205.8 And while I haven’t seen all the TV episodes, it’s interesting to note that in a 5-minute test film with Jay Murray as the Hornet, his father is named father Henry Reid. But jump ahead to 1989, and NOW Comics reboots the franchise, with Britt Reid II, nephew of the original, now the Green Hornet. He eventually has a heart attack and is replaced by his nephew Paul Reid. Mercifully, the company went out of business in 1995. This obviously isn’t canonical, or “real” even in the fictional sense. Then we have Dynamite Entertainment Comics who in 2006 re-wrote the Lone Ranger saga to make both Dan and John Reid mere rangers, under the command of their father Captain James Reid…not to mention that in the 2011 Green Hornet movie, Britt’s father is also named James.
205.9 But getting back to your question, Dan Jr.’s horse was named “Victor.” This factoid ties into the question of exactly when “A Christmas Story” is supposed to take place. It had long been assumed that the year is 1940, since the Little Orphan Annie decoder ring shown is of the style introduced in 1940. Then somebody noticed that the calendar on the wall in the dinner scenes has the first of December falling on a Friday. That makes it 1939, in line with the department store sequence, as “The Wizard of Oz” also came out in 1939. But how could they know about Dan Reid Jr. who didn’t exist until 1942? Put together with all the other irreconcilable clues, the answer is: no exact year is possible. Cool movie though, sez me….and away!!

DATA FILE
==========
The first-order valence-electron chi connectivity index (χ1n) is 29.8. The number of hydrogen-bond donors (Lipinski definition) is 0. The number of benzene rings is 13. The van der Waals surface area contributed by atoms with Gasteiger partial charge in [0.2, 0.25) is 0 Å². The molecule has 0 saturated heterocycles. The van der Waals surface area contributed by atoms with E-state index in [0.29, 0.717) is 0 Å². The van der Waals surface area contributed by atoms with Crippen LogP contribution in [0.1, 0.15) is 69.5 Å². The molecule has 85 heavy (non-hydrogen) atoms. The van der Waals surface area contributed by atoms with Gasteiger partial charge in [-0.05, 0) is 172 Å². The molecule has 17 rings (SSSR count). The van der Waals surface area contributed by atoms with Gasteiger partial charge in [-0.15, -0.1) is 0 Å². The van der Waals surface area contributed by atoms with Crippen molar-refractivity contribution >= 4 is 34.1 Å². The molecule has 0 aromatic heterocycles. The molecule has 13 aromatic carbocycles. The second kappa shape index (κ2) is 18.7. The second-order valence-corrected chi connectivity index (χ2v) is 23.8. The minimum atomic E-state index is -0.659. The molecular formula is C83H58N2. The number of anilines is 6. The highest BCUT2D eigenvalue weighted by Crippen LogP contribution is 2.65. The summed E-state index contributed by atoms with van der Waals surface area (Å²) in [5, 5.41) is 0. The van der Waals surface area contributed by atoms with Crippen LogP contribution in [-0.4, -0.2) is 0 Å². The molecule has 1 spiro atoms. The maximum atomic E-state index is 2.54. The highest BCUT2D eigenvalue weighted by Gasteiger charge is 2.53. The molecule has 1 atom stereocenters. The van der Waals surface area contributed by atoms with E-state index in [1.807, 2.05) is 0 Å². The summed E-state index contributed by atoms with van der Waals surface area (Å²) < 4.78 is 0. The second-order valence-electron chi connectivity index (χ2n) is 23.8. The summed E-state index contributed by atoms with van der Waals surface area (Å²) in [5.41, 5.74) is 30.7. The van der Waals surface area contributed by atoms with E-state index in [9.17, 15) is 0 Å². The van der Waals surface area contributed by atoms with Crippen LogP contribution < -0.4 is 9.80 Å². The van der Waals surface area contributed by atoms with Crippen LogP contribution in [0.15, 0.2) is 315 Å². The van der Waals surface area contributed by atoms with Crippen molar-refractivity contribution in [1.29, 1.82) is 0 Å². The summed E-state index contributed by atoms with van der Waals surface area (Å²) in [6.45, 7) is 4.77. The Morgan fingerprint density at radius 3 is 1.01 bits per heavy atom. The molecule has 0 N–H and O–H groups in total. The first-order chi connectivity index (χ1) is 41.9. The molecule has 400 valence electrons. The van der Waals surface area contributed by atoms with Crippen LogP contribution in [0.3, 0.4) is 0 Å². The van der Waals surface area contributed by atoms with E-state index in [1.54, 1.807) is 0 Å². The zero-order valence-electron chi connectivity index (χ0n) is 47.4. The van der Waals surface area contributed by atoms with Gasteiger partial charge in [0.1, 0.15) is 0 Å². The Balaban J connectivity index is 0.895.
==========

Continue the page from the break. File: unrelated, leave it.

205.10 My friend Zoë says her Aunt Annie is also her cousin. Can that be possible?
205.11 Yes, it’s completely possible, owing to the old kinship truism that we have two distinct groups of relatives, those on our mother’s side and those on our father’s side. Thus 2 people can be related in one way on one side, and in another way on the other side. Your case would occur if two brothers married a woman and her daughter. Say Annie and Zoë’s fathers are brothers, making Annie and Zoë first cousins. And suppose that Zoë’s mother is the daughter of Annie’s mother, making Zoë the niece of Annie, right? Well, almost right, as diagrammed in Chart 741.
205.12 The sticking point is this: who is Y‘s father, Zoë’s grandfather? It’s either Annie’s father B or somebody else. And if it’s Annie’s father, that means one of the brothers married his niece!
205.13 This does not queer the deal at all…down thru history, and in many cultures today, this is perfectly acceptable…it’s called an avunculate marriage, and while illegal in the US, it is legal in such countries as Argentina, Brazil, Australia, France, and Russia. In some parts of India, a man can marry his sister’s daughter, but not his brother’s daughter. Interestingly, the marriage of a woman and her nephew is virtually unheard of.
205.14 And avunculate marriages occurred among European royal families as recently as the 1800s, so Chart 742a, while hardly likely, cannot be entirely ruled out. More likely however is Chart 742b…Zoë’s grandfather is not B but somebody else…and now we are dealing with step-relations and half-relations. Assuming X already had Y when she married B, this would make Zoë’s mother her father’s brother’s step-daughter. And Zoë is not Annie’s sister’s daughter but Annie’s half-sister’s daughter….Annie and Zoë are half-aunt and half-niece, not aunt and niece.
205.15 To sum up: if one of the brothers married his niece, what you describe is perfectly correct. If not, then it’s first cousins by blood on one side, but half-aunt and half-niece on the other side. Either way, an interesting tangle…ain’t love grand?